[IAEP] [etoys-dev] TED - Alan Kay - Example(8:44)
alan.nemo at yahoo.com
Fri Feb 19 22:00:12 EST 2010
It's all scripted using the very same Etoys as the children use.
From: Gustavo Ibarra <ibarrags at gmail.com>
To: IAEP SugarLabs <iaep at lists.sugarlabs.org>
Cc: etoys-dev at squeakland.org
Sent: Fri, February 19, 2010 6:37:52 PM
Subject: Re: [IAEP] [etoys-dev] TED - Alan Kay - Example(8:44)
Sth to clariry my question: In the video that TED reproduces, during Pithagoras Theorem Alan
stands out of focus, you can see the presentation in the screem only.So I don´t know if fugures are moved by a simulation (script) or byAlan Kay itself....Thank
GRACIAS Pato Acevedo!!!
---------- Forwarded message ----------
From: Patricio Acevedo <patitoacevedo at gmail.com>
To: ibarrags at gmail.com
Aunque creo lo que buscas está totalmente cubierto en este artículo de la revista linux magazine
On Fri, Feb 19, 2010 at 10:15 PM, Gustavo Ibarra <ibarrags at gmail.com> wrote:
AlanThank you for your answer!
>>I understand the presentation was created with the etoy itself( "super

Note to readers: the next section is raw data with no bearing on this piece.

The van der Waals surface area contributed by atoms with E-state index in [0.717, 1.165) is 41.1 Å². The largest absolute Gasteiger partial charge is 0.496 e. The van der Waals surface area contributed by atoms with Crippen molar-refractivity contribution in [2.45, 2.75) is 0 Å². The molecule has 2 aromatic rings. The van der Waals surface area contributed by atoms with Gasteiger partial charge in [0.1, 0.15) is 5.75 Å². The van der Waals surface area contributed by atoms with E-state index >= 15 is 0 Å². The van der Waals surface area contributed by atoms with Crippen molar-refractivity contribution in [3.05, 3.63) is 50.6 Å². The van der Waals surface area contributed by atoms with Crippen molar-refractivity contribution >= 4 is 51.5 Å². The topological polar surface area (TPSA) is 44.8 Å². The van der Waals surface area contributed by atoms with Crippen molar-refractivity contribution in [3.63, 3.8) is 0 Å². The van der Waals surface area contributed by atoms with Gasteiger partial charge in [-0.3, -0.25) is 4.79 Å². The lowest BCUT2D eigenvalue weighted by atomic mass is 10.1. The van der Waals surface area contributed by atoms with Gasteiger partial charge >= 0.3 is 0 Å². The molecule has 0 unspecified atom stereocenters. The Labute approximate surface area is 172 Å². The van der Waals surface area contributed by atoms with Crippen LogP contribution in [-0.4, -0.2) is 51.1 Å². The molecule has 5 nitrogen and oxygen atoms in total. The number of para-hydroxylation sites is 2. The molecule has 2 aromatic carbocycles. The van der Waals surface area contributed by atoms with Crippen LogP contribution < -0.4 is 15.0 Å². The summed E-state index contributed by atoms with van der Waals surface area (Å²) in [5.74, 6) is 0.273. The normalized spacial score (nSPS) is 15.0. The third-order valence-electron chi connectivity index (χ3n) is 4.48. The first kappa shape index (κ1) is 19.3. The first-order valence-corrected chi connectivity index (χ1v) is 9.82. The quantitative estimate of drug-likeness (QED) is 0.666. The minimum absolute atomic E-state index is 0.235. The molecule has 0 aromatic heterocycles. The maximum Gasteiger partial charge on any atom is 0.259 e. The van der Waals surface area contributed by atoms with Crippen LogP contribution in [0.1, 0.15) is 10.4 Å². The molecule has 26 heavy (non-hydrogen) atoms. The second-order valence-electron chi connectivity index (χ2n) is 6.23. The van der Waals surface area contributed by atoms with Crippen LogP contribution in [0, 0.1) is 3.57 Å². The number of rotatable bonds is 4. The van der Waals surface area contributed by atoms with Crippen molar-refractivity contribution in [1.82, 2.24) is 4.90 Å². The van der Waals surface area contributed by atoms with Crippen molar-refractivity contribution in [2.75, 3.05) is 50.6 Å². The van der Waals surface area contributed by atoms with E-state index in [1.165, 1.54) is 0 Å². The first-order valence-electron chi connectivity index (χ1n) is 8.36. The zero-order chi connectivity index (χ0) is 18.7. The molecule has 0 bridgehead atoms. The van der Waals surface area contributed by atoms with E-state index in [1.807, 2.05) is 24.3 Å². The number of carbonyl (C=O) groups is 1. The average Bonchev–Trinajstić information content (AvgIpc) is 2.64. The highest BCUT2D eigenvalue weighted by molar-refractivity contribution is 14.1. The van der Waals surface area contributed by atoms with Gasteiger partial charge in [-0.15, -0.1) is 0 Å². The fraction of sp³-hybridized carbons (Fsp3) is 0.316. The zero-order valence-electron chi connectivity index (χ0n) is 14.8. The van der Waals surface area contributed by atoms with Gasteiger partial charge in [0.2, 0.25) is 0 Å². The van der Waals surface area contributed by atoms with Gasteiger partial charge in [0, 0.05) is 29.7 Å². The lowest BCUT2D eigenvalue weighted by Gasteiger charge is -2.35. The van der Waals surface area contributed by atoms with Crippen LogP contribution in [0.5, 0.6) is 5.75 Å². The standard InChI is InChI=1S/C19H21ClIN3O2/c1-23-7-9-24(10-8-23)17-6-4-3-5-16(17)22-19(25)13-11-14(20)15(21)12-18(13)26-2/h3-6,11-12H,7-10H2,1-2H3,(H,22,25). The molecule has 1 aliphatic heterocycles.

>>powerpoint", with a morph ThreadNavigator)
>>I wanted to know if the example pythagorean Theorem is an animation
>>(a script that moves elements) done with etoy inside "super
>>I will folow Yoshiki advises. Tank's Yoshiki
>>On Fri, Feb 19, 2010 at 9:53 PM, Yoshiki Ohshima <yoshiki at vpri.org> wrote:
>>> At Fri, 19 Feb 2010 21:35:53 -0300,
>>> Gustavo Ibarra wrote:
>>>> Hello everybody,
>>>> I am trying to simulate the example "Or This A^2+b^2=c^2" used by AK en the TED conference (8:44) but unfortunelly I am
>>>> not arriving to the expected results. Does anybody know if the etoy project (I just need the example: A^2+b^2=c^2, not
>>>> the complete presentation) is available in the web?
>>>> Link TED - A powerful idea about ideas: http://www.ted.com/talks/alan_kay_shares_a_powerful_idea_about_ideas.html
>>> As Alan wrote, his version is just moving pieces around. You could
>>> create three squares in proper sizes, and four right triangles in the
>>> right size and try move them around. For some specific animating
>>> effect you would like to get... if you don't mind, perhaps you can
>>> upload your version somewhere so that we can take a look at it?
>>> -- Yoshiki
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